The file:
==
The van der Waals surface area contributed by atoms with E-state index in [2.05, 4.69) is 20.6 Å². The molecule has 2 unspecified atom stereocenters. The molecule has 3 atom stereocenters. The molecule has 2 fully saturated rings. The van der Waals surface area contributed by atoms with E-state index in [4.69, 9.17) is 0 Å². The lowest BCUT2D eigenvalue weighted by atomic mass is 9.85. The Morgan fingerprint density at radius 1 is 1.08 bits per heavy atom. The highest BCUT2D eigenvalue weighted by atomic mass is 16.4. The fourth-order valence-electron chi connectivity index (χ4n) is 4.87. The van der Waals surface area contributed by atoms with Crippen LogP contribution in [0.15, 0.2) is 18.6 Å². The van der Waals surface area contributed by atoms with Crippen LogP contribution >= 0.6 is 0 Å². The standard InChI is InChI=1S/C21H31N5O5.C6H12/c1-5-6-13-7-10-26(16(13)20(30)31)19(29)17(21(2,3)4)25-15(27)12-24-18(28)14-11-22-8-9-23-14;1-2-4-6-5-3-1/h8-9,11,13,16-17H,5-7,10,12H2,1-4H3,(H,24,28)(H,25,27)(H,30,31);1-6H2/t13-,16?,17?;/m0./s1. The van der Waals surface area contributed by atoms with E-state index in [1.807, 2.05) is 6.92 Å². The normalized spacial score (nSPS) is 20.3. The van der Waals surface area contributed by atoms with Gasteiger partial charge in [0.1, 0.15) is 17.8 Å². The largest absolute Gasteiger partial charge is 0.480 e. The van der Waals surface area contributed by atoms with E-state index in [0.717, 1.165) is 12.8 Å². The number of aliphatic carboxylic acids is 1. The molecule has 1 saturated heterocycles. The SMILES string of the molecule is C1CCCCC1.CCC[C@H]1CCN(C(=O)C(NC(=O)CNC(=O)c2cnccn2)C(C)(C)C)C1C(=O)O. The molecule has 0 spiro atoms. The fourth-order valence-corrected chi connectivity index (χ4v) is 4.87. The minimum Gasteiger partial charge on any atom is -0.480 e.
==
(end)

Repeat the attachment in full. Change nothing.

The van der Waals surface area contributed by atoms with E-state index in [2.05, 4.69) is 20.6 Å². The molecule has 2 unspecified atom stereocenters. The molecule has 3 atom stereocenters. The molecule has 2 fully saturated rings. The van der Waals surface area contributed by atoms with E-state index in [4.69, 9.17) is 0 Å². The lowest BCUT2D eigenvalue weighted by atomic mass is 9.85. The Morgan fingerprint density at radius 1 is 1.08 bits per heavy atom. The highest BCUT2D eigenvalue weighted by atomic mass is 16.4. The fourth-order valence-electron chi connectivity index (χ4n) is 4.87. The van der Waals surface area contributed by atoms with Crippen LogP contribution in [0.15, 0.2) is 18.6 Å². The van der Waals surface area contributed by atoms with Crippen LogP contribution >= 0.6 is 0 Å². The standard InChI is InChI=1S/C21H31N5O5.C6H12/c1-5-6-13-7-10-26(16(13)20(30)31)19(29)17(21(2,3)4)25-15(27)12-24-18(28)14-11-22-8-9-23-14;1-2-4-6-5-3-1/h8-9,11,13,16-17H,5-7,10,12H2,1-4H3,(H,24,28)(H,25,27)(H,30,31);1-6H2/t13-,16?,17?;/m0./s1. The van der Waals surface area contributed by atoms with E-state index in [1.807, 2.05) is 6.92 Å². The normalized spacial score (nSPS) is 20.3. The van der Waals surface area contributed by atoms with Gasteiger partial charge in [0.1, 0.15) is 17.8 Å². The largest absolute Gasteiger partial charge is 0.480 e. The van der Waals surface area contributed by atoms with E-state index in [0.717, 1.165) is 12.8 Å². The number of aliphatic carboxylic acids is 1. The molecule has 1 saturated heterocycles. The SMILES string of the molecule is C1CCCCC1.CCC[C@H]1CCN(C(=O)C(NC(=O)CNC(=O)c2cnccn2)C(C)(C)C)C1C(=O)O. The molecule has 0 spiro atoms. The fourth-order valence-corrected chi connectivity index (χ4v) is 4.87. The minimum Gasteiger partial charge on any atom is -0.480 e.